Quick Q and A with The Whispering Tree

I first heard The Whispering Tree at NERFA (North East Regional Folk Alliance) nearly two years ago.  They were presented at a DJ showcase and I immediately thought ….hmmmm….something different here!  Pay attention!  So glad I did.

The Whispering Tree is classically trained vocalist Eleanor Kleiner and French bassist, Elie Brangbour.  The interview below only touches on their musical journey around the world and back again.  Take some time to listen to the beautiful tunes on their website. Discover why Keyboard Magazine praised them by writing:  “The Whispering Tree tastily combine wistful folk, mellow rock and pinches of gypsy jazz and bluegrass into a compelling compilation of tightly written tunes.”

One listen to the beautiful song “Where Have You Gone” will make you a fan of The Whispering Tree.  Check out this haunting video for the song.

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I understand that you and Elie met at music school in London.  Were you both studying classical music?

Actually we were both attending a contemporary music school in London…we ended up playing a lot of 70’s funk and soul.

How did you discover that you had a mutual love of folk-rock music?  Did you share any of the same favorite musical influences and what about those influences are best reflected in your music?

We do have a mutual love of folk rock and roots music but I would say I’m the one who takes our music in the folk/rock direction.  Elie grew up on death metal and prog rock and probably has a more diverse musical taste than my own – before we met he was composing across a wide range of genres including electronic and classical music so his talents bring a different angle to my more folk/singer/songwriter style.

Your music is often described as dark, moody, and haunting yet many of the writers who have reviewed your records have agreed that you still leave the listener feeling upbeat.  Now that’s a real special characteristic.  How do you manage that?  😉

I’m not really sure! I’ve always preferred ballads even as a child, but “sad” songs never leave me feeling sad – they resonate with me on some level and that sense of connection is uplifting even if the subject matter is “sad” or the song is in a minor key.  Beautiful things uplift me – whether they’re considered sad or happy is kind of secondary in my opinion.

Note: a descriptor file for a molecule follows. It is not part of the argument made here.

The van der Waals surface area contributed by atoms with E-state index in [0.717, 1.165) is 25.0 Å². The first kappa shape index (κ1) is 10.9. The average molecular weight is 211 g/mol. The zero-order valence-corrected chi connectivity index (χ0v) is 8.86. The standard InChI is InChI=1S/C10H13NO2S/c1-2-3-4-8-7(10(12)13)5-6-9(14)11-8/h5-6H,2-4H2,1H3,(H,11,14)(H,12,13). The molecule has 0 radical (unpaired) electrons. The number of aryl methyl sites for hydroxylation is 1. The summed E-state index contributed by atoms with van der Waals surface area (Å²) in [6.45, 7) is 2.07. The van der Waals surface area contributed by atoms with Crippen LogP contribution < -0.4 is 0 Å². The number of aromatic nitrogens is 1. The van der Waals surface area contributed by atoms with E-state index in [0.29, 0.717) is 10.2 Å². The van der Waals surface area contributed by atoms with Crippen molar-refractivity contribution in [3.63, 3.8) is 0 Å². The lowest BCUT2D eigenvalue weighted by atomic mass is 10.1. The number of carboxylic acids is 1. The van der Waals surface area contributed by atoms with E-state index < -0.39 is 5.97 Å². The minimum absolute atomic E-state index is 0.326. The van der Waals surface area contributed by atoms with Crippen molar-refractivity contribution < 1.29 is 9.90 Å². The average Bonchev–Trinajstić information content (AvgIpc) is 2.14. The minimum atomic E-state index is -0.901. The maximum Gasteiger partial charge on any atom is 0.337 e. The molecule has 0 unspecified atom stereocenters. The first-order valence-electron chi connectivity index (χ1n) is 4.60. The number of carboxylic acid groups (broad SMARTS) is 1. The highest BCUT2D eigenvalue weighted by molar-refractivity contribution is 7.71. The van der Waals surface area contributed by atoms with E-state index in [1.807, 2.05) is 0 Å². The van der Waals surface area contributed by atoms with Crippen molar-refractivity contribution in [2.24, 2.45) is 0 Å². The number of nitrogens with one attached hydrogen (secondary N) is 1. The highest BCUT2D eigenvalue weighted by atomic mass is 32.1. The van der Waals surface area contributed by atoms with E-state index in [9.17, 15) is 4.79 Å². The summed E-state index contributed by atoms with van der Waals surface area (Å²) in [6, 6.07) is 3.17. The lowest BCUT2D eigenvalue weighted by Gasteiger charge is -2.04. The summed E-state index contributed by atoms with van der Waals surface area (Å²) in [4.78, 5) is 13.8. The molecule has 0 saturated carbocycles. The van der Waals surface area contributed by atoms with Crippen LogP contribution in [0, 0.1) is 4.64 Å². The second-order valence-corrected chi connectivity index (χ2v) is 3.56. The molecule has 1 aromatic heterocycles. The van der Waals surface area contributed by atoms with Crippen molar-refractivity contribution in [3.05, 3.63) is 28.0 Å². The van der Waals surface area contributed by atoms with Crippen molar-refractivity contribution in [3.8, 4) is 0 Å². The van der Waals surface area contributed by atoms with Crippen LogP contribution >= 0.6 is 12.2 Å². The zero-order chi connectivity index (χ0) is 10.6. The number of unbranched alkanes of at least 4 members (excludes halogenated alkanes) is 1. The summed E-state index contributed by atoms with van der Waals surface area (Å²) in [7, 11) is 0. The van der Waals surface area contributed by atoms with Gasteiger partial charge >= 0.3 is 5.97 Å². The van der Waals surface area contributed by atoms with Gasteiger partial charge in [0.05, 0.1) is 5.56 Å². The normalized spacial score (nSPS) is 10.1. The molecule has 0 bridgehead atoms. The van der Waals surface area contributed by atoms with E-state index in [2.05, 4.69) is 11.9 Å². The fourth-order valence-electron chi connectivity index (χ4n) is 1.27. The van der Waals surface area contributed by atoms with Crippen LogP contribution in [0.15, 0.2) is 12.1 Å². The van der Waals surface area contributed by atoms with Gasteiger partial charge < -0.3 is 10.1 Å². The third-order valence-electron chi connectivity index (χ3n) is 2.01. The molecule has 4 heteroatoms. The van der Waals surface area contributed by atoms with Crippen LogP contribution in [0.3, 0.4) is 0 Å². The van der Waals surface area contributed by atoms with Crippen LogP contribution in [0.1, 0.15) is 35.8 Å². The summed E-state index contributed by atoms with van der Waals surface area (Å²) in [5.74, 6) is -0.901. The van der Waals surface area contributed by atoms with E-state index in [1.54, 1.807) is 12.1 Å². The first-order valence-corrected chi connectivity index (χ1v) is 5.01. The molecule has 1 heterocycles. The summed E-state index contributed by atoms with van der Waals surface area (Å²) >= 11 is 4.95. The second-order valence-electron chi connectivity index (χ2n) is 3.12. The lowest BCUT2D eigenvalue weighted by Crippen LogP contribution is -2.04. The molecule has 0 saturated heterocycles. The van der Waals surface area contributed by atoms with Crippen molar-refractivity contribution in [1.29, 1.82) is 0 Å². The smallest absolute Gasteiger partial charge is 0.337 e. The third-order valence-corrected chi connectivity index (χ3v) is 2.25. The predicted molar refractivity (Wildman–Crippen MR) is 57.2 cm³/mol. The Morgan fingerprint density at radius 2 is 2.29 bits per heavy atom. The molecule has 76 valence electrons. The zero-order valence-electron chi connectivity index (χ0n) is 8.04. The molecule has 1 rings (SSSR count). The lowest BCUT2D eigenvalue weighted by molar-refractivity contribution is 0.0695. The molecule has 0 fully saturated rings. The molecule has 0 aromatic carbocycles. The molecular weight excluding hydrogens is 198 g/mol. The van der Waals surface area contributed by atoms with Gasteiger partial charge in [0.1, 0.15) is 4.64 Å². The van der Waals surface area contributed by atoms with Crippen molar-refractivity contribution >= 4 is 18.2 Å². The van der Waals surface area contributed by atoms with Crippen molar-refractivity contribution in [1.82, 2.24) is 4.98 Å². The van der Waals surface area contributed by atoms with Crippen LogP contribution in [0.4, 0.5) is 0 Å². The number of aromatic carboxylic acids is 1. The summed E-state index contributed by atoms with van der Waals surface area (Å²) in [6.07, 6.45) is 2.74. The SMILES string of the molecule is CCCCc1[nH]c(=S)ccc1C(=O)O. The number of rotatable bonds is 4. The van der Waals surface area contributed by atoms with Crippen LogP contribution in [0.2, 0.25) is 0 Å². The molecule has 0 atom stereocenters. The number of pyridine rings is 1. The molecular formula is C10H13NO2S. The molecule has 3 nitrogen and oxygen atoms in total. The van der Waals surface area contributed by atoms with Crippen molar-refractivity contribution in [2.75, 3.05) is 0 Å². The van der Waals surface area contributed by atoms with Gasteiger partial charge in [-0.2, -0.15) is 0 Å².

The name The Whispering Tree was coined because of your participation in an ancient indigenous ritual in South America.  We’ve got to know more about that!

The name was partly inspired by my experiences with plant-spirit medicine like Ayahuasca, which is a shamanic brew of psychoactive plants from South America.  I had taken part in a ceremony in Bolivia a few months before moving to London and meeting Elie, and I feel like it was a pivotal moment for me and a very powerful experience.

The Whispering Tree had a seven-month gig in Macau (China).  How did that come about?  Your music is largely dependent on your lyrics, was that a challenge for your audience?  Or did you alter your show to present a different kind of music?

We found this gig on craigslist, where we find pretty much everything in our lives.  The Venetian Hotel & Casino in Las Vegas was opening up a huge new casino in Macau and they were hiring people to be singing gondoliers – basically dressing up like a gondolier and paddling around a giant re-creation of Venice on a gondala and singing Italian songs to passengers.  It was very surreal.

Your version of “Somewhere Over the Rainbow” smacks of gypsy jazz.  Do you cover any other tunes in surprising ways like that?

That’s definitely our most distinctive cover but we also do an up tempo version of Leonard Cohen’s “Everybody Knows” which is fun.

What’s your take on the acoustic / folk / Americana scene these days?  How would you describe your music and how it fits into the scene.

The folk scene is full of inclusive and supportive people.  A few years ago we decided to strip down our live set and started performing predominantly as a duo instead of a full band and that’s when we discovered NERFA and the folk/acoustic music scene.  Folk audiences are by FAR the best audiences we’ve come across.  The difference between playing a regular venue and a folk venue is truly astounding, you couldn’t ask for a more receptive group of people.  I think playing as a duo made our performances a lot more intimate; there’s nothing to hide behind and it makes us both dig a little deeper and connect more fully with the music and the audience – and people respond to that.

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Do you see your music as changing in any significant ways?  How is your latest release The Escape different from Go Call the Captain?

I don’t think the music has changed much but I think every time we record we get a clearer idea of what we like and don’t like, so I’d say we were better prepared this time around and more educated.

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